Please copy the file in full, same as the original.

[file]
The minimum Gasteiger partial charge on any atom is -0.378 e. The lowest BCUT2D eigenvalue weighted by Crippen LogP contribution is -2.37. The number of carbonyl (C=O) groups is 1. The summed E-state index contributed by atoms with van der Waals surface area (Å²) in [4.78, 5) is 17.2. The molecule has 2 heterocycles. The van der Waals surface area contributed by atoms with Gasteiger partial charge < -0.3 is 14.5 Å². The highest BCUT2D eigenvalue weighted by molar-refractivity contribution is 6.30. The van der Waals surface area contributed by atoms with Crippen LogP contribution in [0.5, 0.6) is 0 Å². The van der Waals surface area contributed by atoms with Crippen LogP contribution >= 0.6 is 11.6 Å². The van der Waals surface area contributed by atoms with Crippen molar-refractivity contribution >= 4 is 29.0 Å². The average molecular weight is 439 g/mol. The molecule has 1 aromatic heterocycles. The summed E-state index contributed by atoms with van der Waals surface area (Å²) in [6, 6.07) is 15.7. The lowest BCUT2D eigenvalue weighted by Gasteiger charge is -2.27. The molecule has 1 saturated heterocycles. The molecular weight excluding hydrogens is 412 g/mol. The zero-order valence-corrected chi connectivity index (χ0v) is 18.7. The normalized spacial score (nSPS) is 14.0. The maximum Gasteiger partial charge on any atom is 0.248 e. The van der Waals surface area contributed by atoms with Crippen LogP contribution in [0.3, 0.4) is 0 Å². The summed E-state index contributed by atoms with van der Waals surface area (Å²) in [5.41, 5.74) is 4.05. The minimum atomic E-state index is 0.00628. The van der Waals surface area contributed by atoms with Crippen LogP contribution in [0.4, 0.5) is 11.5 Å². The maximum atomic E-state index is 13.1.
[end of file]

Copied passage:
The minimum Gasteiger partial charge on any atom is -0.378 e. The lowest BCUT2D eigenvalue weighted by Crippen LogP contribution is -2.37. The number of carbonyl (C=O) groups is 1. The summed E-state index contributed by atoms with van der Waals surface area (Å²) in [4.78, 5) is 17.2. The molecule has 2 heterocycles. The van der Waals surface area contributed by atoms with Gasteiger partial charge < -0.3 is 14.5 Å². The highest BCUT2D eigenvalue weighted by molar-refractivity contribution is 6.30. The van der Waals surface area contributed by atoms with Crippen LogP contribution in [0.5, 0.6) is 0 Å². The van der Waals surface area contributed by atoms with Crippen LogP contribution >= 0.6 is 11.6 Å². The van der Waals surface area contributed by atoms with Crippen molar-refractivity contribution >= 4 is 29.0 Å². The average molecular weight is 439 g/mol. The molecule has 1 aromatic heterocycles. The summed E-state index contributed by atoms with van der Waals surface area (Å²) in [6, 6.07) is 15.7. The lowest BCUT2D eigenvalue weighted by Gasteiger charge is -2.27. The molecule has 1 saturated heterocycles. The molecular weight excluding hydrogens is 412 g/mol. The zero-order valence-corrected chi connectivity index (χ0v) is 18.7. The normalized spacial score (nSPS) is 14.0. The maximum Gasteiger partial charge on any atom is 0.248 e. The van der Waals surface area contributed by atoms with Crippen LogP contribution in [0.3, 0.4) is 0 Å². The summed E-state index contributed by atoms with van der Waals surface area (Å²) in [5.41, 5.74) is 4.05. The minimum atomic E-state index is 0.00628. The van der Waals surface area contributed by atoms with Crippen LogP contribution in [0.4, 0.5) is 11.5 Å². The maximum atomic E-state index is 13.1.